# Semi-local ring

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In mathematics, a **semi-local ring** is a ring for which *R*/J(*R*) is a semisimple ring, where J(*R*) is the Jacobson radical of *R*. Template:HarvTemplate:Harv

The above definition is satisfied if *R* has a finite number of maximal right ideals (and finite number of maximal left ideals). When *R* is a commutative ring, the converse implication is also true, and so the definition of semi-local for commutative rings is often taken to be "having finitely many maximal ideals".

Some literature refers to a commutative semi-local ring in general as a
*quasi-semi-local ring*, using semi-local ring to refer to a Noetherian ring with finitely many maximal ideals.

A semi-local ring is thus more general than a local ring, which has only one maximal (right/left/two-sided) ideal.

## Examples

- Any right or left Artinian ring, any serial ring, and any semiperfect ring is semi-local.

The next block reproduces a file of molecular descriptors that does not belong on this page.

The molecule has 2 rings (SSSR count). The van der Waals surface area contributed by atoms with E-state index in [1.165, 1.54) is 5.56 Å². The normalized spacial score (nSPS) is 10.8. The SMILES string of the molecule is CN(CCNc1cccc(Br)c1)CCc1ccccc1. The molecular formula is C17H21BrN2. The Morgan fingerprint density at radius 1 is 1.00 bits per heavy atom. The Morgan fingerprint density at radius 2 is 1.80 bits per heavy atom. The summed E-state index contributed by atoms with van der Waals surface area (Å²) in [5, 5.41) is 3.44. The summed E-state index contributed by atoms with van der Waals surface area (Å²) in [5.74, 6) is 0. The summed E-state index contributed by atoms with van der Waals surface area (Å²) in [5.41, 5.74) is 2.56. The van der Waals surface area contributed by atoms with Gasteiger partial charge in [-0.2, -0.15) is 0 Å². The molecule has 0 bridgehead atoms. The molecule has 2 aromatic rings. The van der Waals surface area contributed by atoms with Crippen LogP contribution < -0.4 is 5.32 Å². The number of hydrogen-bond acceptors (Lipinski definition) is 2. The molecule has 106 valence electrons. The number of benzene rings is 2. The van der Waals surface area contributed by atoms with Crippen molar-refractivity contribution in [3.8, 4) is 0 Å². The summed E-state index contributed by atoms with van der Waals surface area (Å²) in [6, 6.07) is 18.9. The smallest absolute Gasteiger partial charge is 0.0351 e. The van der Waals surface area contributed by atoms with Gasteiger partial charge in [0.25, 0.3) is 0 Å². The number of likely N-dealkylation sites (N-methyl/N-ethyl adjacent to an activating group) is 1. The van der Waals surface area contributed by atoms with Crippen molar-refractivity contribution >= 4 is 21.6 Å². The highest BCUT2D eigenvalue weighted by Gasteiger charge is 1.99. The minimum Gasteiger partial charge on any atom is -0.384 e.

- The quotient is a semi-local ring. In particular, if is a prime power, then is a local ring.
- A finite direct sum of fields is a semi-local ring.
- In the case of commutative rings with unity, this example is prototypical in the following sense: the Chinese remainder theorem shows that for a semi-local commutative ring
*R*with unit and maximal ideals*m*_{1}, ..., m_{n}

- .
- (The map is the natural projection). The right hand side is a direct sum of fields. Here we note that ∩
_{i}m_{i}=J(*R*), and we see that*R*/J(*R*) is indeed a semisimple ring.

- The classical ring of quotients for any commutative Noetherian ring is a semilocal ring.
- The endomorphism ring of an Artinian module is a semilocal ring.
- Semi-local rings occur for example in algebraic geometry when a (commutative) ring
*R*is localized with respect to the multiplicatively closed subset*S = ∩ (R \ p*, where the_{i})*p*are finitely many prime ideals._{i}

## Textbooks

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